• The foreign resident CGT regime will be strengthened for CGT events commencing on or after 1 July 2025
  • A critical minerals production tax incentive will be available from 2027–28 to 2040–41 to support downstream refining and processing of critical minerals
  • A hydrogen production tax incentive will be available from 2027–28 to 2040–41 to producers of renewable hydrogen
  • The minimum length requirements for content and the above-the-line cap of 20% for total qualifying production expenditure for the producer tax offset will be removed
  • A new penalty will be introduced from 1 July 2026 for taxpayers who are part of a group with more than $1 billion in annual global turnover that are found to have mischaracterised or undervalued royalty payments
  • The Labor government’s 2022–23 Budget measure to deny deductions for payments relating to intangibles held in low- or no-tax jurisdictions is being discontinued
  • The start date of a 2023–24 Budget measure to expand the scope of the Pt IVA general anti-avoidance rule will be deferred to income years commencing on or after assent of enabling legislation
  • Income tax exemptions for World Rugby and/or related entities for income derived in relation to the Rugby World Cup 2027 (men’s) and Rugby World Cup 2029 (women’s)
  • Deductible gift recipients list to be updated.

Superannuation

  • Superannuation will be paid on government-funded paid parental leave (PPL) for parents of babies born or adopted on or after 1 July 2025
  • The Fair Entitlements Guarantee Recovery Program will be recalibrated to pursue unpaid superannuation entitlements owed by employers in liquidation or bankruptcy from 1 July 2024
  • Prior to the Budget the draft of the $3 million super tax legislation was given Senate go-ahead and remains unchanged — it will include the taxing of unrealised gains and no indexation. Read more »

Tax administration

  • The ATO will be given a statutory discretion to not use a taxpayer’s refund to offset old tax debts on hold
  • Indexation of the Higher Education Loan Program (and other student loans) debt will be limited to the lower of either the Consumer Price Index or the Wage Price Index, effective from 1 June 2023
  • A pilot program of matching income and employment data of migrant workers will be conducted between the Department of Home Affairs and the ATO
  • A new ATO compliance taskforce will be established to recover tax revenue lost to fraud while existing compliance programs will be extended.

GST

  • Refunds of indirect tax (including GST, fuel and alcohol taxes) will be extended under the Indirect Tax Concession Scheme.

Small business depreciation — instant asset write-off threshold of $20,000 extended to 2024–25

The instant asset write-off threshold of $20,000 for small businesses applying the simplified depreciation rules will be extended for 12 months until 30 June 2025.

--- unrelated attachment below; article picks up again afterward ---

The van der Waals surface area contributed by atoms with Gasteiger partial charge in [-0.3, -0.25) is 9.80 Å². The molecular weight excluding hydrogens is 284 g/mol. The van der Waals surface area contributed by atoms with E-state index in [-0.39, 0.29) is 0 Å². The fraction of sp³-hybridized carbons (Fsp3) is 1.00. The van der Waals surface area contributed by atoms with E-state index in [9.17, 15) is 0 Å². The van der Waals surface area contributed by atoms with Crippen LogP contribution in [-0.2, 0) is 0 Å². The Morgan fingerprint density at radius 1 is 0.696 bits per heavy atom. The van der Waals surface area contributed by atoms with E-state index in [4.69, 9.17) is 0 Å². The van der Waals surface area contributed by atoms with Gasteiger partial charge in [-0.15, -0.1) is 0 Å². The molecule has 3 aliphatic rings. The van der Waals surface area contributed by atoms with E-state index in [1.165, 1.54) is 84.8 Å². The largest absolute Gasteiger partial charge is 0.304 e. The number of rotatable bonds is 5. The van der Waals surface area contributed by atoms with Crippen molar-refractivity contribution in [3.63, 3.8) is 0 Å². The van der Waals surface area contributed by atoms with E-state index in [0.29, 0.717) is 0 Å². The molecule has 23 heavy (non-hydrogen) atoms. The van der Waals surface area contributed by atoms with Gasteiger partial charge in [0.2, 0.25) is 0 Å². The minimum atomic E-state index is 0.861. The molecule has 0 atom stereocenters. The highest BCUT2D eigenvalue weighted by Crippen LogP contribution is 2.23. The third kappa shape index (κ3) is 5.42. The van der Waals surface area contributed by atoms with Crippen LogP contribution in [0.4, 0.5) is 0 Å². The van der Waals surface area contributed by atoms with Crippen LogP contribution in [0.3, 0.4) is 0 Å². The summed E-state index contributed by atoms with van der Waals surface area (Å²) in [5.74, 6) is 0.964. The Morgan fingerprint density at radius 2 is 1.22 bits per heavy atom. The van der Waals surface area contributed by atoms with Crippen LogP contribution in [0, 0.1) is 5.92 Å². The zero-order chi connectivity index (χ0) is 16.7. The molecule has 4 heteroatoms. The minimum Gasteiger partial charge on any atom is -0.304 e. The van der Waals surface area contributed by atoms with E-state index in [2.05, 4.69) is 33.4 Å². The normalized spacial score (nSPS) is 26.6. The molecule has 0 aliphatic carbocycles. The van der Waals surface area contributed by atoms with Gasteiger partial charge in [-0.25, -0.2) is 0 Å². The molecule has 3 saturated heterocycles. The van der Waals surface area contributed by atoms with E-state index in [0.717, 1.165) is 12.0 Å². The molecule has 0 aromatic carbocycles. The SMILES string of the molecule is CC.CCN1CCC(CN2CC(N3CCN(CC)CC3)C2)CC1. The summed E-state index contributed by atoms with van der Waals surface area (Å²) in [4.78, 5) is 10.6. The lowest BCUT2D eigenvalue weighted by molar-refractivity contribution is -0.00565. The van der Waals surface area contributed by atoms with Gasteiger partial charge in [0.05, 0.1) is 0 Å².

Small businesses (aggregated annual turnover less than $10 million) may choose to calculate capital allowances for depreciating assets under a simplified regime in Subdiv 328-D of ITAA 1997. Under these simplified depreciation rules, an immediate write-off applies for low-cost depreciating assets. The measure will apply a $20,000 threshold for the immediate write-off, applicable to eligible assets costing less than $20,000 that are first used or installed ready for use by 30 June 2025.

Assets valued at $20,000 or more (which cannot be immediately deducted) can continue to be placed into the small business simplified depreciation pool and depreciated at 15% in the first income year and 30% each income year thereafter. The provisions that prevent small businesses from re-entering the simplified depreciation regime for 5 years if they opt-out will also continue to be suspended until 30 June 2025.

The measure extends a 2023–24 Budget measure to increase the instant asset write-off threshold to $20,000 for the 2023–24 income year. A Bill containing amendments to increase the instant asset write-off threshold for 2023–24 is currently before Parliament. The Bill was amended by the Senate to increase the instant asset write-off threshold for 2023–24 to $30,000 and extend access to the instant asset write-off to entities that are not small business entities but would be if the aggregated turnover threshold were $50 million.

Tax administration

Statutory discretion for ATO to deal with tax refunds and debts on hold

The Commissioner of Taxation will be given the discretion to not use a taxpayer’s refund to offset old tax debts where that debt had been put on hold before 1 January 2017. The tax law will be amended to provide for this ATO discretion which will apply to individuals, small businesses and not-for-profits. The discretion will maintain the ATO’s current administrative approach to such debts.

Student loans indexation reform

Indexation of the Higher Education Loan Program (and other student loans) debt will be limited to the lower of either the Consumer Price Index or the Wage Price Index, effective from 1 June 2023, subject to the passage of legislation. The measure will apply retrospectively.

Data matching program for migrant workers’ income and employment

A pilot program matching income and employment data will be conducted between the Department of Home Affairs and the ATO to mitigate the exploitation of migrant workers and abuse of Australia’s labour market and migration system. This measure forms part of broader reforms to the migration system.

Strengthening ATO ability to combat fraud and extension of compliance programs